image
  • rcarr03rcarr03
    Posts: 8
    I believe I got first pick so I don't know if and when the rest of the puppies are being picked up.
  • CaliaCalia
    Posts: 3975
    It doesn't hurt to ask
    image
  • rcarr03rcarr03
    Posts: 8
    Actually, is picking up the puppy at the 7 week mark that big of a difference from 8 weeks?
  • AjaxAjax
    Posts: 113
    A week is a long time in the life a puppy that young. Think of it as 25% more socialization (assuming he's still with his litter) that you won't be able to replicate yourself. It can't hurt (unless he's spending a week alone in a crate). So beneficial, but not required, from what I've seen, the real problems come with puppies separated 6 weeks or younger.

    I believe this is the current thinking...
    Canine Socialization Period: 3-7 weeks
    This is when your dog learns the species-specific behaviors that make him a dog.
    Through interaction with mother and littermates, the pup learns the body language, facial
    expressions and vocalizations of canine communication. It’s important that puppies
    remain with their littermates for this entire period. Modern thinking is that it is beneficial
    to extend this until 8 to 10 weeks, as long as the breeder provides a rich, stimulated
    environment.

    Just a side note, I would try to pick him at the start of a weekend. If you can dedicate those first few days completely to him, they make a huge difference in house training. :)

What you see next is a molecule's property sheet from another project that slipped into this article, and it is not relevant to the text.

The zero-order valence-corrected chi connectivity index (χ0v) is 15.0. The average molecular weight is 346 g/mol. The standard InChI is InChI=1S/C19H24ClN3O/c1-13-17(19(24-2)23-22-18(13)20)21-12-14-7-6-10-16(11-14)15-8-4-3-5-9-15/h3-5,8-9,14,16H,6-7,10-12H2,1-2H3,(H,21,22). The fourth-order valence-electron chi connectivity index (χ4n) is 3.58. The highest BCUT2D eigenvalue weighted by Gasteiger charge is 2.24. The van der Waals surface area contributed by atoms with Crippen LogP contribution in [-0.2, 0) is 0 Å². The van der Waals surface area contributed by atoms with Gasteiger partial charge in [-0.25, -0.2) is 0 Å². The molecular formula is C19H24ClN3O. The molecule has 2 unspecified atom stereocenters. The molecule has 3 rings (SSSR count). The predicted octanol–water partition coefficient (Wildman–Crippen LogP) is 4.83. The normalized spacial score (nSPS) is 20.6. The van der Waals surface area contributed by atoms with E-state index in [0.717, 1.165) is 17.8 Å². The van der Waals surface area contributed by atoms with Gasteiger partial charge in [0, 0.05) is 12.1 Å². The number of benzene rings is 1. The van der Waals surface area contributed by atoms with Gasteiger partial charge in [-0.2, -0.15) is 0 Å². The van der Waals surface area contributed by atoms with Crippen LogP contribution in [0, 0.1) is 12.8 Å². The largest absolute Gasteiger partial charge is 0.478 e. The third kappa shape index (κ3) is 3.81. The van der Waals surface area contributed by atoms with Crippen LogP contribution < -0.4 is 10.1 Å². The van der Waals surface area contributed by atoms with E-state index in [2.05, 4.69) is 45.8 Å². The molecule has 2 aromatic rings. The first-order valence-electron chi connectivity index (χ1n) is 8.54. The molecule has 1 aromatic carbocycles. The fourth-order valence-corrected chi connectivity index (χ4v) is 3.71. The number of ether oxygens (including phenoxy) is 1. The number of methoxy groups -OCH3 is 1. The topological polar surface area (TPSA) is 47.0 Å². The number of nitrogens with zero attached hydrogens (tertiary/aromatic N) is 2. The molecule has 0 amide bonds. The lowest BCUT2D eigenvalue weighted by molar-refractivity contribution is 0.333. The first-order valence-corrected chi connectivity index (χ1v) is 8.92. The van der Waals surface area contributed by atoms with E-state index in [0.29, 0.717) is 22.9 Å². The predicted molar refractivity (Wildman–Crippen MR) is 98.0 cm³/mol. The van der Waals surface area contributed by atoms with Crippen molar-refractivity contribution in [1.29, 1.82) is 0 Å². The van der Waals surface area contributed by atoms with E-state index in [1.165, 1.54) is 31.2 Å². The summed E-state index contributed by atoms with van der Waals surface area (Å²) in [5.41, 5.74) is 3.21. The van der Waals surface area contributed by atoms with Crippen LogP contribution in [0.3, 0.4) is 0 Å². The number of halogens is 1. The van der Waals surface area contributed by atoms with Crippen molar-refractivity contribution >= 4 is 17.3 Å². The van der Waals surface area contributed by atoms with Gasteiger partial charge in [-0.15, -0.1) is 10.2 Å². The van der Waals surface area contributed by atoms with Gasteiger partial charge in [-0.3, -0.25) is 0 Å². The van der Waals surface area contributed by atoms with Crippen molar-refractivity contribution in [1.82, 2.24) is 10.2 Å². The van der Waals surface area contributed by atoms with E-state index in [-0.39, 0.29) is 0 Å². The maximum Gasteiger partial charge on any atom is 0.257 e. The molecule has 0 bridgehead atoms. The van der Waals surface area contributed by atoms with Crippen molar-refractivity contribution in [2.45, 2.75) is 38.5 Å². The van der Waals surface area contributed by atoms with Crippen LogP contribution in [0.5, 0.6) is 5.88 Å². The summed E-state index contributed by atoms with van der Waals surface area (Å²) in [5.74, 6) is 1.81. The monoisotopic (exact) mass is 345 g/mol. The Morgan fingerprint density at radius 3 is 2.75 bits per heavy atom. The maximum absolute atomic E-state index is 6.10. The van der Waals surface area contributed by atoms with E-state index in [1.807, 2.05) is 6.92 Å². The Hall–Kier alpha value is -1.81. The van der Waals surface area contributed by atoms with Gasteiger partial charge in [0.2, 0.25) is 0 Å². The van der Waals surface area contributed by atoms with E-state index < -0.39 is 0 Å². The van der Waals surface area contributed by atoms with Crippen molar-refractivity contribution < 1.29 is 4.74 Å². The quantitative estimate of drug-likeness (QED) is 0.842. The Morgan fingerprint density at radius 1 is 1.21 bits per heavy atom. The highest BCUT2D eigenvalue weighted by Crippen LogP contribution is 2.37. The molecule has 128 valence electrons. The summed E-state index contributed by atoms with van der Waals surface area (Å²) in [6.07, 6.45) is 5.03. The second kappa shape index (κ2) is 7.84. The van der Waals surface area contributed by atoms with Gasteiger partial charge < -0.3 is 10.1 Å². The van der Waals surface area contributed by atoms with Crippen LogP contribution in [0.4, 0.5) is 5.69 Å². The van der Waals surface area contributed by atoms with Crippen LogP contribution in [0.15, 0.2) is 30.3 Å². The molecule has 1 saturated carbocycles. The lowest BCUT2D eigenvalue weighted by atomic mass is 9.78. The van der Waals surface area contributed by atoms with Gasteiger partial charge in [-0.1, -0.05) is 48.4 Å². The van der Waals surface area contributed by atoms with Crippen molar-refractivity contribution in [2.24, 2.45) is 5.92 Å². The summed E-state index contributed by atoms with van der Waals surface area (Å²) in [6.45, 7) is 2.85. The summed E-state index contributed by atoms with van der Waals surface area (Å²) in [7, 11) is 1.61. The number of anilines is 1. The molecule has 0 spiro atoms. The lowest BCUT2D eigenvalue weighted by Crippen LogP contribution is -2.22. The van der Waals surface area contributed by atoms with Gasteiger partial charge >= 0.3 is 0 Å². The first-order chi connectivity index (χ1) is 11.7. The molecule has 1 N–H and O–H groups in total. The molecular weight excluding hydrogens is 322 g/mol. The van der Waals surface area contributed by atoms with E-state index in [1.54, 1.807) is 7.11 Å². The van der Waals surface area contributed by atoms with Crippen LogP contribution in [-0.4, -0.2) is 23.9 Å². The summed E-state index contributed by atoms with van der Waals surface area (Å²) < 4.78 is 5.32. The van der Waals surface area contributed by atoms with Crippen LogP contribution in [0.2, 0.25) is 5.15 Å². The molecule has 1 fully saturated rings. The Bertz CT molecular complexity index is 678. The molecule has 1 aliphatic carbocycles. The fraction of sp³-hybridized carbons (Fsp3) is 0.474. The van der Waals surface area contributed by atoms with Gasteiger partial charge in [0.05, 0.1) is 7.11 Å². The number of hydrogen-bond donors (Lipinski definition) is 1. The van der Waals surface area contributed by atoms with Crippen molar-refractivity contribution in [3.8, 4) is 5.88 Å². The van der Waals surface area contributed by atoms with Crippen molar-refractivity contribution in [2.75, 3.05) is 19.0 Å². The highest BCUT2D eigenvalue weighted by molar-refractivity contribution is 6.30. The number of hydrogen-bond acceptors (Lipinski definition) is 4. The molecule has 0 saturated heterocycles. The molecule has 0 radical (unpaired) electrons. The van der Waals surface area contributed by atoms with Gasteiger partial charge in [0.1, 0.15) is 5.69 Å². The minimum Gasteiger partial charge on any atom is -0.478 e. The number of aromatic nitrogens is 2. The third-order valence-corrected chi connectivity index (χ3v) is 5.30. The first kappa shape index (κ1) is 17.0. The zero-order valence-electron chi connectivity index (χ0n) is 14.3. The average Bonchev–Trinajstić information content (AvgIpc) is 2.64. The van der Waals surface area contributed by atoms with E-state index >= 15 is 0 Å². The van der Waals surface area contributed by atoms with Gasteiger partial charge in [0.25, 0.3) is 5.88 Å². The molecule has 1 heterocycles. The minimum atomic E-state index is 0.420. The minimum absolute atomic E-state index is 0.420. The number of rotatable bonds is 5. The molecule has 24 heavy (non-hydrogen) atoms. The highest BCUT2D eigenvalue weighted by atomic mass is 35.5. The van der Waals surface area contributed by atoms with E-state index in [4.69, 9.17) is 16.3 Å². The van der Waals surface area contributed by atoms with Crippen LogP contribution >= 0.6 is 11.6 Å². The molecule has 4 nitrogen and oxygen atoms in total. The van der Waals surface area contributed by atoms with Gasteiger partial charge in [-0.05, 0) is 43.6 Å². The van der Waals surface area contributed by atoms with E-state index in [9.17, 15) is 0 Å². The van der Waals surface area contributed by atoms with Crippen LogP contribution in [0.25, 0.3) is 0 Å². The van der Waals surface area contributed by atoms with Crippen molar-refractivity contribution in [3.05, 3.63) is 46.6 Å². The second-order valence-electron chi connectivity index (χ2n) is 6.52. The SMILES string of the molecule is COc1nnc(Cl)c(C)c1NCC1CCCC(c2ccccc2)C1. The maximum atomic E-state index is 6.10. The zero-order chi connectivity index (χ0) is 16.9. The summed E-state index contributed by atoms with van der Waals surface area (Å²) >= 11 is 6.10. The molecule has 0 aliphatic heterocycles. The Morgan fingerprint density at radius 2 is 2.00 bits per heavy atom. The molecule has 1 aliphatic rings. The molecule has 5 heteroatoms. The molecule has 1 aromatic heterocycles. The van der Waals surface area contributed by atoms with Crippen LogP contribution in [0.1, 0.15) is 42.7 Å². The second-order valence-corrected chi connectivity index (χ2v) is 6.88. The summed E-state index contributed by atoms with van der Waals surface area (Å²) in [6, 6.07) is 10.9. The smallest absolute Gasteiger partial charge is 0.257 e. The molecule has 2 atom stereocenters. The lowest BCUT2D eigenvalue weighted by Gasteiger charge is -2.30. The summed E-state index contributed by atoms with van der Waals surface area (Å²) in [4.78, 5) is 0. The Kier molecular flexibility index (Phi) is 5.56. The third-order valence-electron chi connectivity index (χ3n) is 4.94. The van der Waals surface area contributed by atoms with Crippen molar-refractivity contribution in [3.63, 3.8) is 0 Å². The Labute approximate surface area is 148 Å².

Post edited by Ajax at 2016-08-24 10:24:29
  • note above- "as long as the breeder provides a rich, stimulating environment"
  • Myabee09Myabee09
    Posts: 552
    I got my Kai at almost 4 months old, and she was the easiest puppy I've ever had. I would have preferred to get her closer to 10 weeks old, but the holidays fell around that time and it was impossible. I've also gotten a puppy (not nk) at 7 weeks old and there was a major difference in the training and socialization involved. I agree with @Ajax that one week can make a big difference if the puppy is with the littermates and in a healthy environment. I think calling the breeder and discussing putting off the pickup for at least one more week would be a good idea. That way, you can find out what's going on with the other puppies, what kind of living space they have, and see what the breeder thinks about everything.
    Lauren
  • Eight weeks is a *minimum* age... I feel that closer to 12 is much better for the pup. Which is why we keep all of our puppies until 12 weeks now!
    「怪獣荘秋田犬」Kaiju Kennels Japanese Akita and Hokkaido, Claire Matthews
    http://www.facebook.com/PoetikDragon
    http://www.facebook.com/KaijuKennels
    http://www.kaijukennels.com
    Post edited by PoetikDragon at 2016-08-24 15:26:36
  • mdokicmdokic
    Posts: 1020